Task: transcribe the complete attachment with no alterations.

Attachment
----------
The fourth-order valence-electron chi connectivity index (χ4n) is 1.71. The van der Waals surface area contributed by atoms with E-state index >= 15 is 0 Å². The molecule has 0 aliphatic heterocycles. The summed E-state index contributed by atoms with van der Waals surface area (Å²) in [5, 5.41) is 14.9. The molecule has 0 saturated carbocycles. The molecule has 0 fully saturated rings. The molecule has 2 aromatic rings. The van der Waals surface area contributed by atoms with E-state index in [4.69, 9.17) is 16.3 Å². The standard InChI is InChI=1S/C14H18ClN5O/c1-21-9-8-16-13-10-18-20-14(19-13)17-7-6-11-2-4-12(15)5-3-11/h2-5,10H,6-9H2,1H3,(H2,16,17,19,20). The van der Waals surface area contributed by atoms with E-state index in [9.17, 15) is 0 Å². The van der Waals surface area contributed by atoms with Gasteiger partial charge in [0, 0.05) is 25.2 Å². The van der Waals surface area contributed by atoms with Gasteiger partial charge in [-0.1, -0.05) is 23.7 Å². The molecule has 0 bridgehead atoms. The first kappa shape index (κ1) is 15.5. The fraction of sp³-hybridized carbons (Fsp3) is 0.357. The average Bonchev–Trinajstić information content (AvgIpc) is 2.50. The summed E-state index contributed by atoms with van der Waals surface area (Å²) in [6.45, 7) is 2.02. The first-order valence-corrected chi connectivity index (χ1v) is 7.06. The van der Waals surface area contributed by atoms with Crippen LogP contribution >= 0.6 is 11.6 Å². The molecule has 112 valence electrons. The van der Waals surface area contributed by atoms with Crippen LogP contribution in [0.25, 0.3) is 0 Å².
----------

The fourth-order valence-electron chi connectivity index (χ4n) is 1.71. The van der Waals surface area contributed by atoms with E-state index >= 15 is 0 Å². The molecule has 0 aliphatic heterocycles. The summed E-state index contributed by atoms with van der Waals surface area (Å²) in [5, 5.41) is 14.9. The molecule has 0 saturated carbocycles. The molecule has 0 fully saturated rings. The molecule has 2 aromatic rings. The van der Waals surface area contributed by atoms with E-state index in [4.69, 9.17) is 16.3 Å². The standard InChI is InChI=1S/C14H18ClN5O/c1-21-9-8-16-13-10-18-20-14(19-13)17-7-6-11-2-4-12(15)5-3-11/h2-5,10H,6-9H2,1H3,(H2,16,17,19,20). The van der Waals surface area contributed by atoms with E-state index in [9.17, 15) is 0 Å². The van der Waals surface area contributed by atoms with Gasteiger partial charge in [0, 0.05) is 25.2 Å². The van der Waals surface area contributed by atoms with Gasteiger partial charge in [-0.1, -0.05) is 23.7 Å². The molecule has 0 bridgehead atoms. The first kappa shape index (κ1) is 15.5. The fraction of sp³-hybridized carbons (Fsp3) is 0.357. The average Bonchev–Trinajstić information content (AvgIpc) is 2.50. The summed E-state index contributed by atoms with van der Waals surface area (Å²) in [6.45, 7) is 2.02. The first-order valence-corrected chi connectivity index (χ1v) is 7.06. The van der Waals surface area contributed by atoms with Crippen LogP contribution >= 0.6 is 11.6 Å². The molecule has 112 valence electrons. The van der Waals surface area contributed by atoms with Crippen LogP contribution in [0.25, 0.3) is 0 Å².